I reviewed the movie The Monuments Men in an earlier issue of The Little Paper. I liked the movie, but felt it was a tad glib. I could tell there was more to the story, and indeed, the book The Monuments Men by Robert M. Edsel and Bret Witter is stellar. It is the nonfiction story of WWII heroes who saved hundreds of thousands of pieces of art work from destruction. We meet the soldiers, art historians, and scholars who, thanks to General Eisenhower, became a very small group saddled with a large mission near the end of the war.
Hitler’s Nazis had plundered museums, churches, and private collections throughout France, Belgium, Poland, Italy, et al. Hitler had dreams of creating a huge museum someday in his hometown of Linz, Austria. Thus, massive amounts of paintings, sculptures, stained glass windows, jewelry, gold, ornamental pieces, and manuscripts were hidden in castles, salt mines, and even in private homes. Like detectives solving crimes, the Monuments Men worked to uncover the lost art and save it from being destroyed (the Germans rigged explosives in key spots). The Men were also racing against time as the Russians moved westward to claim territory and artwork.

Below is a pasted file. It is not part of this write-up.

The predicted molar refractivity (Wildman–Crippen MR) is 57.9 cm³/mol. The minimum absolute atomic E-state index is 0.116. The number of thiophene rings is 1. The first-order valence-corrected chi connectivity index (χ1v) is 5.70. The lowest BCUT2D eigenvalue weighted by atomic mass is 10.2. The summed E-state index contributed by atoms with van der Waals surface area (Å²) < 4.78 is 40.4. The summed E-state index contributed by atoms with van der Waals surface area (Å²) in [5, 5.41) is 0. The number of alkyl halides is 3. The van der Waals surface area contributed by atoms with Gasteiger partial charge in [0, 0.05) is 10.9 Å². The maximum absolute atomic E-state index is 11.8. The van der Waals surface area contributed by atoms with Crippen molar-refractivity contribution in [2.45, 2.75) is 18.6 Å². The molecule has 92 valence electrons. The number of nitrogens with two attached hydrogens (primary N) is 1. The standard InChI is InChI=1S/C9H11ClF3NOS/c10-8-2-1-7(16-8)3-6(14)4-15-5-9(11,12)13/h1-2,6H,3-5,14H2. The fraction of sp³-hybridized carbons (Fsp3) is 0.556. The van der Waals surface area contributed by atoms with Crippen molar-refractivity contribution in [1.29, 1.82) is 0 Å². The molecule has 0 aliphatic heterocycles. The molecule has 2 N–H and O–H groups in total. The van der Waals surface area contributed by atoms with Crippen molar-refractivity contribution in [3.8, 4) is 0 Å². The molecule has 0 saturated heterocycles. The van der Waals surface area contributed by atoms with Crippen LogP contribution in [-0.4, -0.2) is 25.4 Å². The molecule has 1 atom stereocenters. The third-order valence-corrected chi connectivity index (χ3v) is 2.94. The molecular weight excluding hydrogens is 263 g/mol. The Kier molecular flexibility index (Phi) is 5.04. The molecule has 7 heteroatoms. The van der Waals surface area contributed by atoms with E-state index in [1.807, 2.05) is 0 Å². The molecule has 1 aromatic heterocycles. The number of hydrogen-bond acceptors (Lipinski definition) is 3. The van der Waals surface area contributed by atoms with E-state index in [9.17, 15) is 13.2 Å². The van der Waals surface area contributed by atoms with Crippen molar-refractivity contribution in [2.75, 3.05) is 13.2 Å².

This nonfiction book is fascinating. You get history, art, and personal stories mingled against the backdrop of the Alps and the horror of war. Here is one listing of finds from a salt mine at Altaussee on May 21, 1945
6577 paintings, 230 drawings or watercolors, 954 prints, 137 sculptures, 129 pieces of armor, 79 baskets of objects, 484 cases of archives, 78 pieces of furniture, 122 tapestries, 181 cases of books, 1200-1700 cases of book and papers, 283 cases of unknown content. (p 384) Wow! And that was just one of many hidden places.